Series Post Part 3: Finances. Guide for New-Coming Musicians to NYC

Posted on Posted in Living in New York


Many associate New York City as a pricy city. I always think of it as not necessarily so. The difference here, compared to other places, is that there is more opportunities to spend your money. Specialty stores, expensive restaurants, cabs and street vendors can empty one’s wallet in a day, or an hour for that matter. Being said, living here can actually be cost efficient. The trick is that you need to adjust your spending behavior in order to enjoy seeing more money in your bank account. The adage is true:

You make more money by how you keep it, not necessarily by how you earn it.

Before spending money on your new apartment, you need to create a budget and account for it. Besides rent, what money goes for food, transportation, electricity, internet, phone, insurance and savings? Yes, it is finance 101, but many people seem to trip up over this stuff. Yes, many musicians  do dumb things with their money. So, it’s important that you strictly adhere to this budget not only when you first move here, but throughout the rest of your life. Artists and musicians need to dispel the myth of not having money. They simply need to save more of it. They need to put non-withheld money aside for taxes. Most of all, they need to make their money work for them.

It’s imperative you have an emergency fund of at least $500, if not more, in savings. I recommend putting this in a different account than your bank that yields a bit more interest than the dreaded 0.01%, as most basic checking and savings accounts offer. Use liquid savings accounts. This means you can take out the money when you need without penalty. Plus, if your savings is separate from your actual checking account, you’re less likely to dip into it. I recommend signing up for a credit card that offers you cash back. This is a good way to make slow, but short-term money by using it to pay for your necessities. Just use it wisely by paying it on time. Also, don’t get over your head with excessive-spending.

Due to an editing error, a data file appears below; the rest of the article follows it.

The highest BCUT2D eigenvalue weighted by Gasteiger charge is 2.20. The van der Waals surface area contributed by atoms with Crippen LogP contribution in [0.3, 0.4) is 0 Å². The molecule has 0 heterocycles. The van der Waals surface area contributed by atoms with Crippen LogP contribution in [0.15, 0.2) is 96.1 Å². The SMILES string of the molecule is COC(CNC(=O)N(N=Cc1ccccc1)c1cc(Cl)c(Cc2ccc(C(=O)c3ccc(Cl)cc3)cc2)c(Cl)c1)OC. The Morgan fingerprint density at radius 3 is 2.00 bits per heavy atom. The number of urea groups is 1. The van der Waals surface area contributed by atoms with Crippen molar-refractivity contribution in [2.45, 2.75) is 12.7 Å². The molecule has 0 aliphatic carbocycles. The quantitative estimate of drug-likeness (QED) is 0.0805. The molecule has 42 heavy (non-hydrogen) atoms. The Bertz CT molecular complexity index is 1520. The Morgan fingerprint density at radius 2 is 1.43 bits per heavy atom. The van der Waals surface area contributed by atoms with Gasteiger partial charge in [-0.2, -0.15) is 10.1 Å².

As far as no-hassle free checking accounts, I recommend Chase here in the city. Not only do they have more locations than Bank of America and other competitors, but you don’t need to carry a minimum in the account. This helps because you can transfer more of your money in a better yielding savings account with another institution. Again, this is all personal preference. You should choose what works best for your money.

It’s also imperative that you live below your means. One of the greatest aspects of this city is that you can do stuff on the cheap, and sometimes for free without sacrificing quality. Bottom line, there are deals to be found if you are willing to search for them. However, you may be shocked at some prices when you first move to the city. When I first arrived in NYC, I made the mistake of heading off to a Pathmark. Shocked at the prices of milk and juice, I knew I needed to find a better store. And I did.

Managing basic finances is actually quite simple. Modifying behavior is challenging. Sometimes you’ll need to set boundaries. Sometimes you’ll need to exercise discipline. Sometimes you’ll need to choose to take a train or bus instead of a cab (in fact, I’ve never paid for a cab in my time here in NYC). Sometimes you’ll need to go above and beyond and negotiate a lower price for a service, such as TIme Warner Cable internet.

There isn’t a one size fits all plan and method for personal finances. Each of us have different goals and circumstances. All I can recommend is that you pay down any debt, put away 10-20% of your income in savings and invest well when you have the capital to do so (Roth IRA if income doesn’t exceed limit, mutual funds, etc.). Building a strong financial pyramid is essential, but you want to take your time in doing so. By taking action little steps at a time, you’re well on your way to becoming fiscally responsible.

For New York veterans, what cheap places and services do you recommend that have excellent quality?

Thanks for reading Part 3 of this series. Stay informed with future posts by subscribing to my RSS feed, LinkedIn or Twitter.

Back track to Part 2: The Apartment Hunt.

About Nick Grinlinton

Nick Grinlinton has written 111 entries on this blog.

Nick Grinlinton is a guitarist, composer and educator based in Brooklyn, NY. He is a two-time ASCAP Young Jazz Composer Award finalist and has composed and played music for Jerry Seinfeld's web series "Comedians in Cars Getting Coffee". A speedy runner, Nick currently focuses on racing distances from the mile all the way to the marathon. As he continues to train daily, he is currently examining what effect music has towards running. To learn more and to contact Nick, visit his website.

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